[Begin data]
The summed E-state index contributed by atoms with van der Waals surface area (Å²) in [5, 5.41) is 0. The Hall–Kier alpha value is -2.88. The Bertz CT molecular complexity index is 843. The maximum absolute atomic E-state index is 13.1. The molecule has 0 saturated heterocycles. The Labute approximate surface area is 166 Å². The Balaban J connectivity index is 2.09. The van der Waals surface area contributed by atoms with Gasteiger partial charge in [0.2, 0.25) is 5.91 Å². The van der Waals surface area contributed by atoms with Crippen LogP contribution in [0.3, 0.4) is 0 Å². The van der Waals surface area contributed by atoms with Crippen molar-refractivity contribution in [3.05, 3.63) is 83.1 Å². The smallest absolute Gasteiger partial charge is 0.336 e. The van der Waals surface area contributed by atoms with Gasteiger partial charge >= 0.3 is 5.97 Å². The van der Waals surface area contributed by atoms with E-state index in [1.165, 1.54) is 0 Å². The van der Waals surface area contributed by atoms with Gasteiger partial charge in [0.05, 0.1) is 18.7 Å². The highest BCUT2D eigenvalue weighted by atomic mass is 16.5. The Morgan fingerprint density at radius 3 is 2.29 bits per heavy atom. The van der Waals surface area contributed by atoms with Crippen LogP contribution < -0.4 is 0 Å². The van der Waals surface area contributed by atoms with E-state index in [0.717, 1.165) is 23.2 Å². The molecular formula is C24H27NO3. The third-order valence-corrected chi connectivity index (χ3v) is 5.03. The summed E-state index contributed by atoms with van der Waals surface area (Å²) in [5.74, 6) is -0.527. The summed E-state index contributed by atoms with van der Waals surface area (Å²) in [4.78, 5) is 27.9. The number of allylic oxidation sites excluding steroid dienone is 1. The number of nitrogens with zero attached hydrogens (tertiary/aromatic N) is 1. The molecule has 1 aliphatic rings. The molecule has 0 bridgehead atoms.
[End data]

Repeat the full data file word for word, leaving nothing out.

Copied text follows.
The summed E-state index contributed by atoms with van der Waals surface area (Å²) in [5, 5.41) is 0. The Hall–Kier alpha value is -2.88. The Bertz CT molecular complexity index is 843. The maximum absolute atomic E-state index is 13.1. The molecule has 0 saturated heterocycles. The Labute approximate surface area is 166 Å². The Balaban J connectivity index is 2.09. The van der Waals surface area contributed by atoms with Gasteiger partial charge in [0.2, 0.25) is 5.91 Å². The van der Waals surface area contributed by atoms with Crippen LogP contribution in [0.3, 0.4) is 0 Å². The van der Waals surface area contributed by atoms with Crippen molar-refractivity contribution in [3.05, 3.63) is 83.1 Å². The smallest absolute Gasteiger partial charge is 0.336 e. The van der Waals surface area contributed by atoms with Gasteiger partial charge >= 0.3 is 5.97 Å². The van der Waals surface area contributed by atoms with E-state index in [1.165, 1.54) is 0 Å². The van der Waals surface area contributed by atoms with Gasteiger partial charge in [0.05, 0.1) is 18.7 Å². The highest BCUT2D eigenvalue weighted by atomic mass is 16.5. The Morgan fingerprint density at radius 3 is 2.29 bits per heavy atom. The van der Waals surface area contributed by atoms with Crippen LogP contribution < -0.4 is 0 Å². The van der Waals surface area contributed by atoms with E-state index in [0.717, 1.165) is 23.2 Å². The molecular formula is C24H27NO3. The third-order valence-corrected chi connectivity index (χ3v) is 5.03. The summed E-state index contributed by atoms with van der Waals surface area (Å²) in [5.74, 6) is -0.527. The summed E-state index contributed by atoms with van der Waals surface area (Å²) in [4.78, 5) is 27.9. The number of allylic oxidation sites excluding steroid dienone is 1. The number of nitrogens with zero attached hydrogens (tertiary/aromatic N) is 1. The molecule has 1 aliphatic rings. The molecule has 0 bridgehead atoms.